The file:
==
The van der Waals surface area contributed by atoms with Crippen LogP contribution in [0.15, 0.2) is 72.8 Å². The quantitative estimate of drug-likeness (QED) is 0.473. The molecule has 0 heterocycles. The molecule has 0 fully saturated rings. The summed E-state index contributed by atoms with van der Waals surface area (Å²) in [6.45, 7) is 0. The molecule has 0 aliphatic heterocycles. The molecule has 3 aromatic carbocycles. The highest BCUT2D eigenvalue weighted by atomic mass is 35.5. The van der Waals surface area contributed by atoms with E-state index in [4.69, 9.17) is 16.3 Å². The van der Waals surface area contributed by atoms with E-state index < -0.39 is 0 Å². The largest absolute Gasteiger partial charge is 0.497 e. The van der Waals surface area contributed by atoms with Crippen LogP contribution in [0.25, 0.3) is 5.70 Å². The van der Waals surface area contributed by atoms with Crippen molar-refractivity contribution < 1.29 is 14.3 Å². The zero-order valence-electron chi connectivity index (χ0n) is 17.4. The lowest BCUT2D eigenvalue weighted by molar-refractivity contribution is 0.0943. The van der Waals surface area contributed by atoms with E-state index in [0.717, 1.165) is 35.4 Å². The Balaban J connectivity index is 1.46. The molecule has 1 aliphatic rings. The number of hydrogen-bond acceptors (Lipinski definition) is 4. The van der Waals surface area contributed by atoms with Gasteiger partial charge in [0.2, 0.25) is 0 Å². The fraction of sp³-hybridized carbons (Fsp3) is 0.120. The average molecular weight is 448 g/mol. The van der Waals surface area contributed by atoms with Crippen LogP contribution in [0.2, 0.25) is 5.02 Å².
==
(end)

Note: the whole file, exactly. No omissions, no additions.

The van der Waals surface area contributed by atoms with Crippen LogP contribution in [0.15, 0.2) is 72.8 Å². The quantitative estimate of drug-likeness (QED) is 0.473. The molecule has 0 heterocycles. The molecule has 0 fully saturated rings. The summed E-state index contributed by atoms with van der Waals surface area (Å²) in [6.45, 7) is 0. The molecule has 0 aliphatic heterocycles. The molecule has 3 aromatic carbocycles. The highest BCUT2D eigenvalue weighted by atomic mass is 35.5. The van der Waals surface area contributed by atoms with E-state index in [4.69, 9.17) is 16.3 Å². The van der Waals surface area contributed by atoms with E-state index < -0.39 is 0 Å². The largest absolute Gasteiger partial charge is 0.497 e. The van der Waals surface area contributed by atoms with Crippen LogP contribution in [0.25, 0.3) is 5.70 Å². The van der Waals surface area contributed by atoms with Crippen molar-refractivity contribution < 1.29 is 14.3 Å². The zero-order valence-electron chi connectivity index (χ0n) is 17.4. The lowest BCUT2D eigenvalue weighted by molar-refractivity contribution is 0.0943. The van der Waals surface area contributed by atoms with E-state index in [0.717, 1.165) is 35.4 Å². The Balaban J connectivity index is 1.46. The molecule has 1 aliphatic rings. The number of hydrogen-bond acceptors (Lipinski definition) is 4. The van der Waals surface area contributed by atoms with Gasteiger partial charge in [0.2, 0.25) is 0 Å². The fraction of sp³-hybridized carbons (Fsp3) is 0.120. The average molecular weight is 448 g/mol. The van der Waals surface area contributed by atoms with Crippen LogP contribution in [0.2, 0.25) is 5.02 Å².